Lithium metal batteries, capable of doubling the capacity of today’s standard lithium-ion cells, can be built utilizing much of the current battery manufacturing system, a finding from University of Michigan researchers that removes a major hurdle for automakers looking to embrace the next major evolution in energy storage technology for electric vehicles.
A new initiative, Scialog: Negative Emissions Science has been created by the Research Corporation for Science Advancement. The initiative brings together 50 early-career scientists whose focus will be the challenge of greenhouse gases in the Earth's atmosphere and making the technologies for a global scale.
The American Society of Mechanical Engineers (ASME) partnered with Pi Tau Sigma (National Mechanical Engineering Honor Society) in 1938 to create the joint award of the Pi Tau Sigma Gold Medal. This award celebrates and honors outstanding work in mechanical engineering within ten years following graduation with a bachelor's degree in mechanical engineering or a related field.
This award, endowed by engineering alumnus Larry Miller, is set up to recognize junior faculty members. Larry has a particular interest in supporting junior faculty whose research intersects with medicine and human health.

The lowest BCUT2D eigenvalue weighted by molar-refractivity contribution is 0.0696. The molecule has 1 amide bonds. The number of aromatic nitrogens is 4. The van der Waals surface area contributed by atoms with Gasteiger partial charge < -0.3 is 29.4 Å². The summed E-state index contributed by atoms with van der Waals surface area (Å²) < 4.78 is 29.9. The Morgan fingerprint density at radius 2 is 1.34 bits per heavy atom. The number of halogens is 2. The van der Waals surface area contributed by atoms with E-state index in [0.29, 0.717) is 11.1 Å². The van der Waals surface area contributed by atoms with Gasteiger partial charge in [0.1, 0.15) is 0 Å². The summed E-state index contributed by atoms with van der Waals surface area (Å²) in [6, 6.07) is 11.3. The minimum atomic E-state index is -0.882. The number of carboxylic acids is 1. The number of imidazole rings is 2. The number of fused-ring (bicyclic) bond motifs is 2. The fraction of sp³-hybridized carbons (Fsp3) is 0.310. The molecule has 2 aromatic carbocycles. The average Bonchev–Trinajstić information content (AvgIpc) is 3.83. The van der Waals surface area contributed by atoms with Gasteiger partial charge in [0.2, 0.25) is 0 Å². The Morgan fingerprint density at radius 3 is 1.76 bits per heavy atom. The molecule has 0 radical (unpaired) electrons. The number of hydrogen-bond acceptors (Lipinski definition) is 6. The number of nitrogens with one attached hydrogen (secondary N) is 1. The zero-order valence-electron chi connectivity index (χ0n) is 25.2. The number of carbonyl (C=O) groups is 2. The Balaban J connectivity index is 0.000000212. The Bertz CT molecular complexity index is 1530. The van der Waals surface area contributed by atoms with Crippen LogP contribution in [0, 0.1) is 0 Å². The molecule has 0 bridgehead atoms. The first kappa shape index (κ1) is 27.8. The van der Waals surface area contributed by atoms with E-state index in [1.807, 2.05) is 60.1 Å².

This year Shanna Daly and Neil Dasgupta have been selected as Miller Faculty Scholars, for three-year terms.
Nature Communications Publishes Paper: Low-temperature paddlewheel effect in glassy solid electrolytes
Post-Doc, Jeffrey Smith and Professor Don Siegel have a paper titled, "Low-temperature paddlewheel effect in glassy solid electrolytes," published in Nature Communications. Read the full paper here.
Mechanical engineers are perfectly positioned to lead efforts toward more sustainable energy, but they can’t do it alone. Margaret Wooldridge, Arthur F.
The Gordon Research Conferences (GRC) provide an international forum for frontier research in the biological, chemical, physical, and engineering sciences and their interfaces.
If a harmful algal bloom has ever closed your favorite lake-side beach or caused your municipality to issue a drinking water warning, a possible cause is excess nitrogen, phosphorous and organic nutrients. These nutrients are present in the surface water runoff from farms, factories, and our own well-fertilized backyards, and the excess nutrient build-up has been identified as a major cause of eutrophication, or the explosive growth of algae in water bodies. This can pose environmental threats to aquatic species and result in health risks in human-beings (see figure 1).